Review Summary: The masters of contrast look to the horizon.15 of 16 thought this review was well written
There's always a moment in every good album that grabs you and thrusts you into its world without warning and without concern for your soul. Tomorrow's Harvest accomplishes this feeling with its opening notes, a feat rarely achieved by any group. The album opens with a fuzzy horn fanfare before rapidly devolving into a nightmarish dreamscape of blaring noise samples and warm analog keyboards. Before I was even finished with one track I knew that Boards of Canada had done it again. Their music still speaks to my soul at one moment and makes me nervously gaze over my shoulder the next. Their signature brand of IDM is still beautifully lo-fi and atmospheric, and teleports me back to the better times of life, or times I don't even want to remember. What I'm trying to convey is that their music still carries weight, and is a powerful force to be reckoned with. Tomorrow's Harvest is the band's best output in over 10 years and is of such great quality that any other artist regardless of genre would kill to create something like it.
Perhaps what impresses me the most is how Boards of Canada (hereby referred to as BoC) have managed to grow so much as musicians but somehow stay so true to their musical identity as well as themselves as people. The trademark PBS samples and cryptic use of numbers is still present, but an entirely new aura has emerged in the musical backdrop. The nostalgia of Music, the sinister undertones of Geogaddi, and the spaciness of Campfire; BoC somehow meld them all together immaculately. The interlude "Telepath" and concluding track "Semena Mertvykh" could have easily fit anywhere on Geogaddi, with the latter standing up against "You Could Feel The Sky" as the most frightening track under the band's name. On the contrary, there are also cuts like the marvelous "Split Your Infinities" which kicks the album's quality into turbo near its conclusion. "Split Your infinities" is a beautiful, synth-driven piece of music that rivals some of the most sublime moments on Music and Campfire. One thing that is extremely immediate about the album is the fullness of the sound. All of the band's previous work had this sense of restraint to it, even on louder tracks like "Roygbiv". On Harvest, restraint is out the window (for the most part). The album is more grandiose than anything the group have ever produced, proven by just one listen through the steady trek of "Jacquard Causeway" or the thunderous opening chords of "Sick Times". The group also occasionally harkens back to their earlier days, offering two moments of tranquil splendor on "White Cyclosa" and "Sundown".
"White Cyclosa" is the third track on the album and fades in immediately following the bombastic second half of "Reach For The Dead". This is the point where the record shows both sides of its personality, and how they will be expressed on the remaining tracks. Harvest presents an undeniable sense of ebb and flow, possibly being the group's most complete work. The way the music can change in an instant and garner different reactions from each listener based on their perspective is something that only BoC can do this well. What I learned while listening to Tomorrow's Harvest is that Boards Of Canada are the masters of contrast. Despite the record's extremely cohesive nature, it allows itself to jump around to different areas of the listener's psyche without sounding forced or jerky in any way. Placing the haunting "Uritual" between "Split Your Infinities" and "Nothing Is Real" may seem ridiculous on paper, but Boards Of Canada make it work because of how well they invest their audience in what they are doing. They manage to be progressive while sticking to their roots, and their sound still cannot be compared to any other act on the planet. Everything on the record sounds natural and essential to what BoC are trying to accomplish with their music. Not only is this the record we've been dying to hear for eight years, but it's the record that the group was dying to make.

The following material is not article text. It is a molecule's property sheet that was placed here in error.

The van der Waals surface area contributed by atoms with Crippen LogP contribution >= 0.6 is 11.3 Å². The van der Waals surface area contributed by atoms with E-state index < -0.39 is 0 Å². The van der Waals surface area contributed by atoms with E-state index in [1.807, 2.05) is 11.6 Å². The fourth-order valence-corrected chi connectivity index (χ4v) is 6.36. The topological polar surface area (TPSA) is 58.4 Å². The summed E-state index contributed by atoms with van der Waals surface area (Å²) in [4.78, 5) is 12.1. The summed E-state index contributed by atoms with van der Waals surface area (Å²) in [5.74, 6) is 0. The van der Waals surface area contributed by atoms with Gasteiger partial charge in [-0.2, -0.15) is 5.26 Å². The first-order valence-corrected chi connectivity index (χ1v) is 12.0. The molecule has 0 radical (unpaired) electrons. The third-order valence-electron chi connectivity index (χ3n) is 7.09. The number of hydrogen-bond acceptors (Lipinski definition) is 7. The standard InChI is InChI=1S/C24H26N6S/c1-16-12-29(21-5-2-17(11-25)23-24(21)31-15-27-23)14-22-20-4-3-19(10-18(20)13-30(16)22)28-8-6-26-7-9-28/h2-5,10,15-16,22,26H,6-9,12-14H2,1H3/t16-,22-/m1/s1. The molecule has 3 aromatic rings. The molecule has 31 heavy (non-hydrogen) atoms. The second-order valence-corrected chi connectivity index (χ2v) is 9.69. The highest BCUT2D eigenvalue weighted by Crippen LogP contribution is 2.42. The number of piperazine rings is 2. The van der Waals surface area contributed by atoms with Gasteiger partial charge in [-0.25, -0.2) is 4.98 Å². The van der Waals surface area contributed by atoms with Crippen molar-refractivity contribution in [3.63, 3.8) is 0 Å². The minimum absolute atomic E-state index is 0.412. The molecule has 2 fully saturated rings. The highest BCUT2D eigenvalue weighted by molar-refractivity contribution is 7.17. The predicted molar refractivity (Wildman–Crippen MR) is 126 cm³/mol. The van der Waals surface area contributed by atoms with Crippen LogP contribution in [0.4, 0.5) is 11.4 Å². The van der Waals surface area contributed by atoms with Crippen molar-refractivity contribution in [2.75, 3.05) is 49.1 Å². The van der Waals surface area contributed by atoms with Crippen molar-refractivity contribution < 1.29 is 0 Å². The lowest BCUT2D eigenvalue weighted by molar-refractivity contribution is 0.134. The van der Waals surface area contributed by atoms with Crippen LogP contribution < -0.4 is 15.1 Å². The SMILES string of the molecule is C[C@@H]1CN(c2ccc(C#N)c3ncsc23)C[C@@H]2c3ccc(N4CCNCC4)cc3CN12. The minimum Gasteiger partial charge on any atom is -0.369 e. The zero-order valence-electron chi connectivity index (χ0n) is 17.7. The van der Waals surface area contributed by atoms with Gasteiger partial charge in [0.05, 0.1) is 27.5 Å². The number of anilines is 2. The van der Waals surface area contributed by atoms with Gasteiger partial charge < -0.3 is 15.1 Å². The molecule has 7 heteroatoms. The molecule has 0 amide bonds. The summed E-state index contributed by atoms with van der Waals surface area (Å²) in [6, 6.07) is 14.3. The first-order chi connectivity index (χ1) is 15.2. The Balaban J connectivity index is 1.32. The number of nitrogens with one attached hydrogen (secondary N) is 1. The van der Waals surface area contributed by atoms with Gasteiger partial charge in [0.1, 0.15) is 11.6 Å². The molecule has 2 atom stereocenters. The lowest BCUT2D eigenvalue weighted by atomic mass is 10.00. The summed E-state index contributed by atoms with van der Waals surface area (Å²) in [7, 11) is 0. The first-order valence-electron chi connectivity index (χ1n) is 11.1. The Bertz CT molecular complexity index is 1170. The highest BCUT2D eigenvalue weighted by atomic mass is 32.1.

This is a new beginning in the Boards Of Canada canon, a last hurrah to the group we knew last decade. Tomorrow's Harvest may not be Boards Of Canada's best record, but up to this point it is their most important. It's been fifteen years since the release of Music Has The Right To Children, and this record is two men showing how they have changed in this period of time. Not only as musicians, but as people. This record is two men living in sick times, feeling that nothing matters, and that the earth is cold and has come to dust. It represents a struggle, a portrait of their lives and all that has happened to them which nobody knows anything about because of their peculiar, reclusive behavior. The album cover shows the sun rising, and a distant city over the horizon. It summarizes the record perfectly, as the group and all their listeners look forward to tomorrow. Boards Of Canada are asking us to plant new seeds with them. I happily oblige.
Everything from track 11 onward